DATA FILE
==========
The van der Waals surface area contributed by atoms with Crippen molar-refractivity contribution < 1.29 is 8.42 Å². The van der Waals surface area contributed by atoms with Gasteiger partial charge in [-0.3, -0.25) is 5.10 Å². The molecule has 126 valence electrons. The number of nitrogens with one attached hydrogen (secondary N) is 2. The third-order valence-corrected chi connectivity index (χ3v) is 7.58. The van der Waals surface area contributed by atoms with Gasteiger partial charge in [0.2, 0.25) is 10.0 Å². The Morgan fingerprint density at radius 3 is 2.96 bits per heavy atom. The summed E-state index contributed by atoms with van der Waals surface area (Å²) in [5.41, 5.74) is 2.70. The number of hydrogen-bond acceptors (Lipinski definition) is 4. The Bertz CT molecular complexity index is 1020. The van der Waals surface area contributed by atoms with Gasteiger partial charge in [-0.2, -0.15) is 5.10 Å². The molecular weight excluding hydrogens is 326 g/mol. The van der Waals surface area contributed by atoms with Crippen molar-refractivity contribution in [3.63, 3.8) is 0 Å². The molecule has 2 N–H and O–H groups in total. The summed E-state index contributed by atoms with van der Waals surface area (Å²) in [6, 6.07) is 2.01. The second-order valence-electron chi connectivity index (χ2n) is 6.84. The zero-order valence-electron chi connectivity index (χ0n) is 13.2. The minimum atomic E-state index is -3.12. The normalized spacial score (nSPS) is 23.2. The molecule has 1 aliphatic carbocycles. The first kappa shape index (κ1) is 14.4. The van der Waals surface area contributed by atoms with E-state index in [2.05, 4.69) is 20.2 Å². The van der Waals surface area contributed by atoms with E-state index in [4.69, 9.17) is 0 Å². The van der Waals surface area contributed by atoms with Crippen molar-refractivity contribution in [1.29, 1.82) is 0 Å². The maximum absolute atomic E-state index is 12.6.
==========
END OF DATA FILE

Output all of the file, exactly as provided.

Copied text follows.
The van der Waals surface area contributed by atoms with Crippen molar-refractivity contribution < 1.29 is 8.42 Å². The van der Waals surface area contributed by atoms with Gasteiger partial charge in [-0.3, -0.25) is 5.10 Å². The molecule has 126 valence electrons. The number of nitrogens with one attached hydrogen (secondary N) is 2. The third-order valence-corrected chi connectivity index (χ3v) is 7.58. The van der Waals surface area contributed by atoms with Gasteiger partial charge in [0.2, 0.25) is 10.0 Å². The Morgan fingerprint density at radius 3 is 2.96 bits per heavy atom. The summed E-state index contributed by atoms with van der Waals surface area (Å²) in [5.41, 5.74) is 2.70. The number of hydrogen-bond acceptors (Lipinski definition) is 4. The Bertz CT molecular complexity index is 1020. The van der Waals surface area contributed by atoms with Gasteiger partial charge in [-0.2, -0.15) is 5.10 Å². The molecular weight excluding hydrogens is 326 g/mol. The van der Waals surface area contributed by atoms with Crippen molar-refractivity contribution in [3.63, 3.8) is 0 Å². The molecule has 2 N–H and O–H groups in total. The summed E-state index contributed by atoms with van der Waals surface area (Å²) in [6, 6.07) is 2.01. The second-order valence-electron chi connectivity index (χ2n) is 6.84. The zero-order valence-electron chi connectivity index (χ0n) is 13.2. The minimum atomic E-state index is -3.12. The normalized spacial score (nSPS) is 23.2. The molecule has 1 aliphatic carbocycles. The first kappa shape index (κ1) is 14.4. The van der Waals surface area contributed by atoms with E-state index in [2.05, 4.69) is 20.2 Å². The van der Waals surface area contributed by atoms with E-state index in [4.69, 9.17) is 0 Å². The van der Waals surface area contributed by atoms with Crippen molar-refractivity contribution in [1.29, 1.82) is 0 Å². The maximum absolute atomic E-state index is 12.6.